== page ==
Steamboat Springs The numbers associated with the consumption of plastic bags are staggering.
According to the Environmental Protection Agency, more than 380 billion bags, sacks and wraps are consumed in the U.S. each year. The Wall Street Journal reports that the U.S. goes through 100 billion plastic shopping bags annually, at an estimated cost to retailers of $4 billion. The bags are said to take more than 1,000 years to decompose.
"These plastic bags - they are just a disaster," Catherine Carson said.
Carson is a member of Yampa Valley Recycles, a group that is launching a reusable shopping bag program in Routt County. The group has purchased 5,000 of the polypropylene bags, which it plans to sell for $1 each. The bags are washable, waterproof and have a carrying capacity equivalent to more than three plastic bags. They sport the Yampa Valley Recycles logo, as well as artwork donated by local artist Joanne Tucker.
"This is a fabulous community, county and city effort to reduce our valley's use of plastic bags," Carson said. "Local retailers have already purchased over 650 bags, and YVR welcomes additional retail participation."
The plastic bag conversation surfaced in Steamboat Springs last summer when the Steamboat Springs City Council voted, 6-1, to ask city staff to explore the feasibility of an ordinance to ban plastic bags in large retail stores such as Wal-Mart, Safeway and City Market.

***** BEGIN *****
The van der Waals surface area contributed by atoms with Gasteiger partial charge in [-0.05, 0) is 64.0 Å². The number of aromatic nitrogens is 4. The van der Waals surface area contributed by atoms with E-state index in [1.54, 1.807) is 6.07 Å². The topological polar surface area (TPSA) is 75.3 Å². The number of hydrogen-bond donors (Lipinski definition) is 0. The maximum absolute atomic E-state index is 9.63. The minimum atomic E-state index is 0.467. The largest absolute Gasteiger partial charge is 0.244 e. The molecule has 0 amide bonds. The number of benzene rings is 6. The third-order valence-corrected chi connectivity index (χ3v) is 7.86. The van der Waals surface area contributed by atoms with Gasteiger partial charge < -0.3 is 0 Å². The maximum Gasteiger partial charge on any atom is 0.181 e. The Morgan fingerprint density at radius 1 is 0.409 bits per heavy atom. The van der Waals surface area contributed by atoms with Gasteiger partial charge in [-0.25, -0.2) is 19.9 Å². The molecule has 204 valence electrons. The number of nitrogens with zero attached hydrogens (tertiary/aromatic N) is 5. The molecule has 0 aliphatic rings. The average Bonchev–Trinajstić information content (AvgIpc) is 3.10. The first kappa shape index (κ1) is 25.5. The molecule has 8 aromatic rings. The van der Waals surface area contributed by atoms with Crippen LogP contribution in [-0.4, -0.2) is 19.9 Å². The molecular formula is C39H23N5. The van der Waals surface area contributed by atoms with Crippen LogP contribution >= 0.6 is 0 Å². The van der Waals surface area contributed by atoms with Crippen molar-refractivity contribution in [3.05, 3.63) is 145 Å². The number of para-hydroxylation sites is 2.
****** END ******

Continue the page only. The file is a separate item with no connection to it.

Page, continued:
"It costs a penny to make the bag and 17 cents to recycle it, because they have to be handled by hand," former City Council President Susan Dellinger said in July. "People don't really know that you can't recycle them with the commingled stuff. : If we could stop the manufacturing of the bags, it could save the recycling."
Plastic bags have been banned or taxed for years in South Africa, Kenya, Taiwan, Bangladesh and Ireland. Last year, San Francisco began restricting their use. The prospect of similar regulations in Steamboat since has fallen by the wayside. Yampa Valley Recycles has picked up where the city trailed off, though Carson stressed the initiative is purely voluntary.
"It's not a regulatory group," she said. "It's more of a let's-work-together type of group."
Yampa Valley Recycles will sell its reusable bags from 9 a.m. to 6 p.m. Saturday at Safeway and March 8 at City Market. For more information, call Yampa Valley Recycles at 870-7575.